A thriller chronicles a metropolis’ descent into moral chaos.
The summer of 1977 was an infamously tumultuous time for New York City. It was plagued by economic malaise, civic unrest, and a crime wave that created a sense that anarchy was overtaking the five boroughs. To make matters worse, a serial killer—the Son of Sam—terrorized residents, his acts of random violence punctuating the city’s downward spiral into lawlessness. In his novel, Lanter (If the Sun Should Ask, 2016) captures the sense of moral decline and trepidation that hung over the city like a storm cloud (“The Big Apple is unsettled, grimacing with a collective angst. The City is besieged by crime. Homicide is advancing at an alarming rate—upwards of four a day—mostly young women”). He focuses on the Son of Sam as a sign of the encroaching darkness. There is some sharp comic relief—the police hire an eccentric clairvoyant to aid their investigation, and her erudite, otherworldly asides are memorable. And Mathias Teivel, a television producer, opportunistically—and often hilariously—tries to figure out how to work the city’s obsession with the Son of Sam into the cop show Kojak. The narrative is experimentally nonlinear, and the authorial perspective leaps from third-person omniscience to the Son of Sam to another killer inspired by him. Or, so it seems—the prose is frenetic and dense, and the maniacally paced story is all but impossible to follow. Characters are bestowed numerous monikers—“Super Sleuth,” “Super Swinging Dick,” “Dynamic Duck,” “The Duke of Death”—so it’s often confusing who is being referred to. In addition, the author’s dense, adjective-laden, and alliteration-addicted style is always challenging and sometimes incoherent: “Sam grins, malocclusion, rotted yellow teeth glinting in the pale of a weak winter-sun metal-halide gas-discharge medium arc-length lamp.” Similarly, the book’s gritty realism is undermined by inexplicably fantastical dialogue. Still, Lanter displays a knack for making the implausible tantalizingly credible—the city’s moral turpitude leads some to believe in an old urban myth that once a certain threshold of collective evil is traversed, Satan himself will appear to direct the self-destruction. But too much intelligibility is sacrificed on the altar of literary novelty, and it’s never clear why Lanter chose such an idiosyncratic style, especially one incongruous with the signature idiom of New York in the ’70s.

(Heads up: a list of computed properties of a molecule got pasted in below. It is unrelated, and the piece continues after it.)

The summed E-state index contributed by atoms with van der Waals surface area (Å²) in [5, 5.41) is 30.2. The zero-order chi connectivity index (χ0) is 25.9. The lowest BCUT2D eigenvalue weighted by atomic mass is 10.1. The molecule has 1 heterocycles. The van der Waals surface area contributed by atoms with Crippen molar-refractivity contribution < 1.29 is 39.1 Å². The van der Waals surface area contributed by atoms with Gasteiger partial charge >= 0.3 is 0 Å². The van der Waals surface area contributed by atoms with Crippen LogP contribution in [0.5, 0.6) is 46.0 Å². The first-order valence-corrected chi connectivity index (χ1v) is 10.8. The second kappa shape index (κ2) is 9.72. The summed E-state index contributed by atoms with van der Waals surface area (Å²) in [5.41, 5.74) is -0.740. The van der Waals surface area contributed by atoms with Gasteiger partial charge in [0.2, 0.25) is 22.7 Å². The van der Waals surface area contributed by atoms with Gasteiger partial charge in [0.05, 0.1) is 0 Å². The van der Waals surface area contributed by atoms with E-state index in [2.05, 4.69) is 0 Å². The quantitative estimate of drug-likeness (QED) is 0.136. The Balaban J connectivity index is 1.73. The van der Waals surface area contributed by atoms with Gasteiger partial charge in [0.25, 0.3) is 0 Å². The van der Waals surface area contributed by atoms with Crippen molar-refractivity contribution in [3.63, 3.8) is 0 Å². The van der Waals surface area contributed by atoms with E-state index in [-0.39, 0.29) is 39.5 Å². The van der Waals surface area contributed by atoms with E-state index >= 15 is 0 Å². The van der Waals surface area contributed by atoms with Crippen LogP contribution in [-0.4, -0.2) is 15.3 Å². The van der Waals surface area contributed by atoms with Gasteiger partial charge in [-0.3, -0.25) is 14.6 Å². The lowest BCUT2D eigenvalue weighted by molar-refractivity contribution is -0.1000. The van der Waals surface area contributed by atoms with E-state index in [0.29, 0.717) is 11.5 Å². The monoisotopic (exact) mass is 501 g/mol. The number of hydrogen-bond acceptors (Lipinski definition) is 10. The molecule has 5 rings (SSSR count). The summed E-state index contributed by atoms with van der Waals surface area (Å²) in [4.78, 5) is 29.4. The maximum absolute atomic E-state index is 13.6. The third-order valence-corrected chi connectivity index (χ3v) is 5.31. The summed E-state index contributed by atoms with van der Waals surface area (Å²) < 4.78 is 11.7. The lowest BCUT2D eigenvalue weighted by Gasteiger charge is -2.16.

An unusual and artistically ambitious—but convoluted—account of a New York City gripped by fear.